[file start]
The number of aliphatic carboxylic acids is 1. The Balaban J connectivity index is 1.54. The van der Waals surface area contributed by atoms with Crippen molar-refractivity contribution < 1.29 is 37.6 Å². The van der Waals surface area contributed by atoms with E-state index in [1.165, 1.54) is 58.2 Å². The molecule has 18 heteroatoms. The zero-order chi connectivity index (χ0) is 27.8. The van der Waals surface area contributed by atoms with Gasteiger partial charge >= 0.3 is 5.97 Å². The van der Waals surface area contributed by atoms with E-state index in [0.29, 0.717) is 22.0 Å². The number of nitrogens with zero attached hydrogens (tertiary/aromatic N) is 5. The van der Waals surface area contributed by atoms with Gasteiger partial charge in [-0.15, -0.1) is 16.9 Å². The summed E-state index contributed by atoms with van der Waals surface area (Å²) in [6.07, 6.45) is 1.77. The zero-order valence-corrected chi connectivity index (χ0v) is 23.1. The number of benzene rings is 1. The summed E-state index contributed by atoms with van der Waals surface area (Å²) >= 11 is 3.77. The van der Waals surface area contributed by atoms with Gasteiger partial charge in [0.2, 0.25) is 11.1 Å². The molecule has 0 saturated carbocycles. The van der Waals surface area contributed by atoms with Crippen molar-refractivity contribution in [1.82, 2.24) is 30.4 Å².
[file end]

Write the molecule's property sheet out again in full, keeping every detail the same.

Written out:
The number of aliphatic carboxylic acids is 1. The Balaban J connectivity index is 1.54. The van der Waals surface area contributed by atoms with Crippen molar-refractivity contribution < 1.29 is 37.6 Å². The van der Waals surface area contributed by atoms with E-state index in [1.165, 1.54) is 58.2 Å². The molecule has 18 heteroatoms. The zero-order chi connectivity index (χ0) is 27.8. The van der Waals surface area contributed by atoms with Gasteiger partial charge >= 0.3 is 5.97 Å². The van der Waals surface area contributed by atoms with E-state index in [0.29, 0.717) is 22.0 Å². The number of nitrogens with zero attached hydrogens (tertiary/aromatic N) is 5. The van der Waals surface area contributed by atoms with Gasteiger partial charge in [-0.15, -0.1) is 16.9 Å². The summed E-state index contributed by atoms with van der Waals surface area (Å²) in [6.07, 6.45) is 1.77. The zero-order valence-corrected chi connectivity index (χ0v) is 23.1. The number of benzene rings is 1. The summed E-state index contributed by atoms with van der Waals surface area (Å²) >= 11 is 3.77. The van der Waals surface area contributed by atoms with Gasteiger partial charge in [0.2, 0.25) is 11.1 Å². The molecule has 0 saturated carbocycles. The van der Waals surface area contributed by atoms with Crippen molar-refractivity contribution in [1.82, 2.24) is 30.4 Å².